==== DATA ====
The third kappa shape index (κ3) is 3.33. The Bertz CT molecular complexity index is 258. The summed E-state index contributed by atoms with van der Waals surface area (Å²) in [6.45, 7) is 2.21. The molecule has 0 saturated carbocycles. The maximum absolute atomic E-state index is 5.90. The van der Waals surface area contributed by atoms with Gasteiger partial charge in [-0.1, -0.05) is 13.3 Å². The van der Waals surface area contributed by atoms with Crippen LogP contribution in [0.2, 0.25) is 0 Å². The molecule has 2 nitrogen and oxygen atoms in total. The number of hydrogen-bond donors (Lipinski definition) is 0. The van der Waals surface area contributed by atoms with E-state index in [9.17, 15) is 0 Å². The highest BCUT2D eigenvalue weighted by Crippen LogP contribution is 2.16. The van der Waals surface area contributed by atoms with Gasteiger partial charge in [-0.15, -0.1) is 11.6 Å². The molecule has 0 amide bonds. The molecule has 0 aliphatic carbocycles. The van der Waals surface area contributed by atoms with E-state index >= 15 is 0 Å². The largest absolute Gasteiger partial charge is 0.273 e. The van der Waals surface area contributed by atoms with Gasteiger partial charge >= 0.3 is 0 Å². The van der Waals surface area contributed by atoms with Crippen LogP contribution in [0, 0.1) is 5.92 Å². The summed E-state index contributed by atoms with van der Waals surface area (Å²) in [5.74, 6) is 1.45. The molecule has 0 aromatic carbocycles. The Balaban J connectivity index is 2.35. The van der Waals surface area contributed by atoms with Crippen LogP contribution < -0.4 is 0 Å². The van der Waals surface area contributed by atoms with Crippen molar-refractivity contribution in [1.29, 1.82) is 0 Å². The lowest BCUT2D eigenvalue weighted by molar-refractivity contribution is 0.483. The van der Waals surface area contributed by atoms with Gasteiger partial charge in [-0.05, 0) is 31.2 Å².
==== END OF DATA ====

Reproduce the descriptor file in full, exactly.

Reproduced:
The third kappa shape index (κ3) is 3.33. The Bertz CT molecular complexity index is 258. The summed E-state index contributed by atoms with van der Waals surface area (Å²) in [6.45, 7) is 2.21. The molecule has 0 saturated carbocycles. The maximum absolute atomic E-state index is 5.90. The van der Waals surface area contributed by atoms with Gasteiger partial charge in [-0.1, -0.05) is 13.3 Å². The van der Waals surface area contributed by atoms with Crippen LogP contribution in [0.2, 0.25) is 0 Å². The molecule has 2 nitrogen and oxygen atoms in total. The number of hydrogen-bond donors (Lipinski definition) is 0. The van der Waals surface area contributed by atoms with E-state index in [9.17, 15) is 0 Å². The highest BCUT2D eigenvalue weighted by Crippen LogP contribution is 2.16. The van der Waals surface area contributed by atoms with Gasteiger partial charge in [-0.15, -0.1) is 11.6 Å². The molecule has 0 amide bonds. The molecule has 0 aliphatic carbocycles. The van der Waals surface area contributed by atoms with E-state index >= 15 is 0 Å². The largest absolute Gasteiger partial charge is 0.273 e. The van der Waals surface area contributed by atoms with Gasteiger partial charge >= 0.3 is 0 Å². The van der Waals surface area contributed by atoms with Crippen LogP contribution in [0, 0.1) is 5.92 Å². The summed E-state index contributed by atoms with van der Waals surface area (Å²) in [5.74, 6) is 1.45. The molecule has 0 aromatic carbocycles. The Balaban J connectivity index is 2.35. The van der Waals surface area contributed by atoms with Crippen LogP contribution < -0.4 is 0 Å². The van der Waals surface area contributed by atoms with Crippen molar-refractivity contribution in [1.29, 1.82) is 0 Å². The lowest BCUT2D eigenvalue weighted by molar-refractivity contribution is 0.483. The van der Waals surface area contributed by atoms with Gasteiger partial charge in [-0.05, 0) is 31.2 Å².